During a march organized by the Fermare la strage movement, suddenly! (“Stop the massacre, now!”) on the beach of Steccato di Cutro (Italy), March 11, 2023. GIANLUCA CHININEA / AFP
Two weeks after the tragedy, the sea continues to give up bodies. Sunday March 12, on the beach of Steccato di Cutro in Calabria (South), a 79th victim was identified. A child, who is one of the castaways who died after their boat broke up not far from the coast on February 26 at dawn. In the peninsula, the anger has hardly subsided in recent days against the government of Giorgia Meloni, deemed incapable of having prevented the tragedy.
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Evidenced by this scene, Thursday, March 9, where residents of Cutro threw stuffed animals at the cars of the head of government and her cabinet when they arrived in the city to hold an exceptionally relocated council of ministers. A much criticized advice, between opportunism and communication stunt, at the end of which the adoption of a new decree regulating migratory flows was announced. “We will pursue smugglers all over the globe,” Giorgia Meloni thundered to reporters.
Among the flagship measures of this new security tightening are in fact penalties of up to thirty years’ imprisonment against smugglers, who lead migrants to death, or the facilitation of the expulsion of foreigners sentenced by the courts. But the text does not address the theme at the heart of the debates that have been agitating Italy for two weeks: rescue operations at sea.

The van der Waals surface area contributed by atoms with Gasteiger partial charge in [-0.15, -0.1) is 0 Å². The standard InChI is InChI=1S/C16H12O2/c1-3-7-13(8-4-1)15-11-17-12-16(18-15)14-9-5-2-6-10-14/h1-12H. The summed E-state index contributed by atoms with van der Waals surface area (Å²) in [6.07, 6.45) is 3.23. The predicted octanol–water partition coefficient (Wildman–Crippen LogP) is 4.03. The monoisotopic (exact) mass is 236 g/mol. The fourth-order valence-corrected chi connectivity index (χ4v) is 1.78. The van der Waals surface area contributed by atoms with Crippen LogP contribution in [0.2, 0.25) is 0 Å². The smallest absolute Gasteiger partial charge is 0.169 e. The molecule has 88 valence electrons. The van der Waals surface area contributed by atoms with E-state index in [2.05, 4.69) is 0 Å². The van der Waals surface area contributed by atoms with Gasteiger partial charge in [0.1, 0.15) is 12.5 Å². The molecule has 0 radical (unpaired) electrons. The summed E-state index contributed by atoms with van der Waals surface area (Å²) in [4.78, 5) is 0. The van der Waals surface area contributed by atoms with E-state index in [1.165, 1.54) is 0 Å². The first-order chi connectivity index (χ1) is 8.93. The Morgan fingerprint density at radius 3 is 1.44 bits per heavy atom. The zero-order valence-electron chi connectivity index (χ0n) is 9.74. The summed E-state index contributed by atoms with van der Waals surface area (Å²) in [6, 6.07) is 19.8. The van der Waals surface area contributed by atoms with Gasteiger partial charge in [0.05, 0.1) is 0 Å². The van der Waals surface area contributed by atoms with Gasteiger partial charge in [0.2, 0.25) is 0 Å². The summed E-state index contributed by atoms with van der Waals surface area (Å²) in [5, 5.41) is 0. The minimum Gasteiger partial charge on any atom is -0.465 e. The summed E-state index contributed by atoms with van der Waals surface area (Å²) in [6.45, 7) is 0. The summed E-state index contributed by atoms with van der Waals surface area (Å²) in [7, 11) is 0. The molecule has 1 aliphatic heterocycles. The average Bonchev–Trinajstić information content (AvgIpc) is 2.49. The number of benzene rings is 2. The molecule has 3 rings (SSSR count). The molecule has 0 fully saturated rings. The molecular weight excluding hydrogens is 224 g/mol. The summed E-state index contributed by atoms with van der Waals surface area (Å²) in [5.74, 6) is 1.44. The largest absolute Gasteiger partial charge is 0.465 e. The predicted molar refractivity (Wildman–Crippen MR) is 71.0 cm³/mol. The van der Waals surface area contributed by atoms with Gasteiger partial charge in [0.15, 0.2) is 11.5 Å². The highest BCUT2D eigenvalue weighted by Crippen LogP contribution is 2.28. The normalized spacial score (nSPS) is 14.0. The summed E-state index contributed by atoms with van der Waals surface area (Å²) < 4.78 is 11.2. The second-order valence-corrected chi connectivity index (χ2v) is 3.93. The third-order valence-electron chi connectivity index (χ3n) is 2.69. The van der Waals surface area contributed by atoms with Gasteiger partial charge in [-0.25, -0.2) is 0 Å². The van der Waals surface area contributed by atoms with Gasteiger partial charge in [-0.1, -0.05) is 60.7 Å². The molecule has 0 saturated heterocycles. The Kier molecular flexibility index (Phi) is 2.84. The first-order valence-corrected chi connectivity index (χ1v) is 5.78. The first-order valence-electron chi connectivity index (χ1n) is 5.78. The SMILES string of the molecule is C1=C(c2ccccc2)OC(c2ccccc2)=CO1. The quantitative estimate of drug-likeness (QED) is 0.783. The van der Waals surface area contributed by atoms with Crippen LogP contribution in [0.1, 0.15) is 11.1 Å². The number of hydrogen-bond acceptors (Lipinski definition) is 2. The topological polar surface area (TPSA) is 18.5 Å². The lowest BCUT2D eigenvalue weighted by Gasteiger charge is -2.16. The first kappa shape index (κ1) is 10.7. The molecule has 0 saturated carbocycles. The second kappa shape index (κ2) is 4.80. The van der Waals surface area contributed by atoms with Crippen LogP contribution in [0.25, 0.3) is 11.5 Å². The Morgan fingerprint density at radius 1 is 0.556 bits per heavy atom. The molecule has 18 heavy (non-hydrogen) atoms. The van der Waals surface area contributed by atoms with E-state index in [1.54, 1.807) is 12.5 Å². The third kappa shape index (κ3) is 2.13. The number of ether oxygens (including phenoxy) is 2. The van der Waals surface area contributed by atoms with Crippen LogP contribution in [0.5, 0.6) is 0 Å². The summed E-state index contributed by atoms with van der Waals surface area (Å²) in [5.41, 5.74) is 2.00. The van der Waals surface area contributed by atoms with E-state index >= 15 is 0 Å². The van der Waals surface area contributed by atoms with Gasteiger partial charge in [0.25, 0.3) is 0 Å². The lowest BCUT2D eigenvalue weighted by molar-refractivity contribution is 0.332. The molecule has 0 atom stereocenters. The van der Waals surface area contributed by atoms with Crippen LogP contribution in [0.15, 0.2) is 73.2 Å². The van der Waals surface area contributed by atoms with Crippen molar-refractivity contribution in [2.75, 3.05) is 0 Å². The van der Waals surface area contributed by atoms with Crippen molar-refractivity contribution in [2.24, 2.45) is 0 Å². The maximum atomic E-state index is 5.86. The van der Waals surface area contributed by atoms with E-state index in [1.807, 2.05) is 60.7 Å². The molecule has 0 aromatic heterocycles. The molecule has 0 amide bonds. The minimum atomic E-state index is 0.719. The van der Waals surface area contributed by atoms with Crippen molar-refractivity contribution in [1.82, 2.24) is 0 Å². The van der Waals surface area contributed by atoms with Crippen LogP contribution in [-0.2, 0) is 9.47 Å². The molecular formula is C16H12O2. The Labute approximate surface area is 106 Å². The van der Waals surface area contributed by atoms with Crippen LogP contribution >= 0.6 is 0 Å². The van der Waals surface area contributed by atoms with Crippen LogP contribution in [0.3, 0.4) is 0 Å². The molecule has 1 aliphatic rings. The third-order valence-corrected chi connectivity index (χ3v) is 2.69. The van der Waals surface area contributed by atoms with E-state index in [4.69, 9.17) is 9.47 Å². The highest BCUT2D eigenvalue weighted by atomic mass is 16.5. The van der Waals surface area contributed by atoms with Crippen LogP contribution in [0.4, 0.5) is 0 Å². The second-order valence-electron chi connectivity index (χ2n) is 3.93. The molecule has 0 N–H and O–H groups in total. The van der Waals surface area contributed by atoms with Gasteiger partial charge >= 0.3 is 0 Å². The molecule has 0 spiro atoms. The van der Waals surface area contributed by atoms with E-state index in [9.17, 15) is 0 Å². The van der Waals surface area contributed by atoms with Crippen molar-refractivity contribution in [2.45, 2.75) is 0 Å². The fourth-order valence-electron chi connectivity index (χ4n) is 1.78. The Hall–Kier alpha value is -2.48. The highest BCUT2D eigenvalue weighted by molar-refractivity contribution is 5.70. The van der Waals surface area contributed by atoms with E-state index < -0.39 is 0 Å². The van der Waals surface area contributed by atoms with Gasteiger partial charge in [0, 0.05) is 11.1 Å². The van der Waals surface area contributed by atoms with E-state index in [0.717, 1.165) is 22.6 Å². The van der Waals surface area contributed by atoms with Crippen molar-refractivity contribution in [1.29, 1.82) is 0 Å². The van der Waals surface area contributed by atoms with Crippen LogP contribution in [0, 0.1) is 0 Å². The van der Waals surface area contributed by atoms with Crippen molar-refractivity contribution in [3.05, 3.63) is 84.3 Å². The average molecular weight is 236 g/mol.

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“The two major issues of rescue at sea and the possibility of opening safe humanitarian corridors are totally absent from the latest decree, regrets Gianfranco Shiavone, president of the Italian Consortium of Solidarity (ICS), an aid NGO for asylum seekers, based in Trieste, in the north-east of Italy. The government shows complete indifference to these issues. »
Along with more than forty other associations, including Doctors Without Borders, SOS Mediterranean or Emergency, the ICS filed a complaint against the government before the prosecutor’s office in Crotone, Calabria, demanding that clarifications be made on the dysfunctions that led to the shipwreck. On the night of February 25 to 26, two patrol boats from the Guardia di finanza, the Italian customs police, had nevertheless left the coast towards the sinking boat, before turning back in front of a stormy sea.
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Due to reports from Frontex, the European border surveillance agency, whose plane had spotted a large number of migrants in distress, it was the coastguards who should have been sent to sea, during a procedure relief official who mobilizes the appropriate means. “It is a serious mistake to consider rescue operations as police operations,” laments Admiral Vittorio Alessandro, former spokesman for the Italian coast guard.
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